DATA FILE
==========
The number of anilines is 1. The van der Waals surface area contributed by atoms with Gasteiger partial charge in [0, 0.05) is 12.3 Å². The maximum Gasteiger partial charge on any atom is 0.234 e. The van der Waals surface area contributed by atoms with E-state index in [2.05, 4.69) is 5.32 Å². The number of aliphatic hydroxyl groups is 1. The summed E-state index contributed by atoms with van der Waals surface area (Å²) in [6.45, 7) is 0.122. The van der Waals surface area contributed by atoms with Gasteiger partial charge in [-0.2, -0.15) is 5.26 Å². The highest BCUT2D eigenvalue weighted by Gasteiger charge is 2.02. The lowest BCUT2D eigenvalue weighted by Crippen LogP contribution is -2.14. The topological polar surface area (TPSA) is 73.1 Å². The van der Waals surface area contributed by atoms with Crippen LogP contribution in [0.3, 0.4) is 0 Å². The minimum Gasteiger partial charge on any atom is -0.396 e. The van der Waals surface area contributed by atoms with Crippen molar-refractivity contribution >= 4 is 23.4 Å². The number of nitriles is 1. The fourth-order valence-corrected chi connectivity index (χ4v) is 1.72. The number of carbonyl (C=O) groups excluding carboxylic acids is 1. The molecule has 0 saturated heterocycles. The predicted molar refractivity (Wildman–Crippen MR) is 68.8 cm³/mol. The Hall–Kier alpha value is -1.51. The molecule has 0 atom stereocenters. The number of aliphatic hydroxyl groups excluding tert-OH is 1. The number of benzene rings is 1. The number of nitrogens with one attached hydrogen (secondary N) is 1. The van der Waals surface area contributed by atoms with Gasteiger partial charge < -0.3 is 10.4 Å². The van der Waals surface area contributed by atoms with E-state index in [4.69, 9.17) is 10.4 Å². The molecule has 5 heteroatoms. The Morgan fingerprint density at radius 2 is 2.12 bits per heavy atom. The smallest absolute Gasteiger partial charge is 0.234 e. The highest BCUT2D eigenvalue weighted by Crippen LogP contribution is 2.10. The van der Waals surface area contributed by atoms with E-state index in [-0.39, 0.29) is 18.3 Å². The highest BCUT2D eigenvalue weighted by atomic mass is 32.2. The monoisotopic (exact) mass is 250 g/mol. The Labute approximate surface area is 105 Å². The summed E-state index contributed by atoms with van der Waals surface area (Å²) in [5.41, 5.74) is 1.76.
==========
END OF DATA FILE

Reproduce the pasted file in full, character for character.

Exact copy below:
The number of anilines is 1. The van der Waals surface area contributed by atoms with Gasteiger partial charge in [0, 0.05) is 12.3 Å². The maximum Gasteiger partial charge on any atom is 0.234 e. The van der Waals surface area contributed by atoms with E-state index in [2.05, 4.69) is 5.32 Å². The number of aliphatic hydroxyl groups is 1. The summed E-state index contributed by atoms with van der Waals surface area (Å²) in [6.45, 7) is 0.122. The van der Waals surface area contributed by atoms with Gasteiger partial charge in [-0.2, -0.15) is 5.26 Å². The highest BCUT2D eigenvalue weighted by Gasteiger charge is 2.02. The lowest BCUT2D eigenvalue weighted by Crippen LogP contribution is -2.14. The topological polar surface area (TPSA) is 73.1 Å². The van der Waals surface area contributed by atoms with Crippen LogP contribution in [0.3, 0.4) is 0 Å². The minimum Gasteiger partial charge on any atom is -0.396 e. The van der Waals surface area contributed by atoms with Crippen molar-refractivity contribution >= 4 is 23.4 Å². The number of nitriles is 1. The fourth-order valence-corrected chi connectivity index (χ4v) is 1.72. The number of carbonyl (C=O) groups excluding carboxylic acids is 1. The molecule has 0 saturated heterocycles. The predicted molar refractivity (Wildman–Crippen MR) is 68.8 cm³/mol. The Hall–Kier alpha value is -1.51. The molecule has 0 atom stereocenters. The number of aliphatic hydroxyl groups excluding tert-OH is 1. The number of benzene rings is 1. The number of nitrogens with one attached hydrogen (secondary N) is 1. The van der Waals surface area contributed by atoms with Gasteiger partial charge < -0.3 is 10.4 Å². The van der Waals surface area contributed by atoms with E-state index in [4.69, 9.17) is 10.4 Å². The molecule has 5 heteroatoms. The Morgan fingerprint density at radius 2 is 2.12 bits per heavy atom. The smallest absolute Gasteiger partial charge is 0.234 e. The highest BCUT2D eigenvalue weighted by Crippen LogP contribution is 2.10. The van der Waals surface area contributed by atoms with E-state index in [-0.39, 0.29) is 18.3 Å². The highest BCUT2D eigenvalue weighted by atomic mass is 32.2. The monoisotopic (exact) mass is 250 g/mol. The Labute approximate surface area is 105 Å². The summed E-state index contributed by atoms with van der Waals surface area (Å²) in [5.41, 5.74) is 1.76.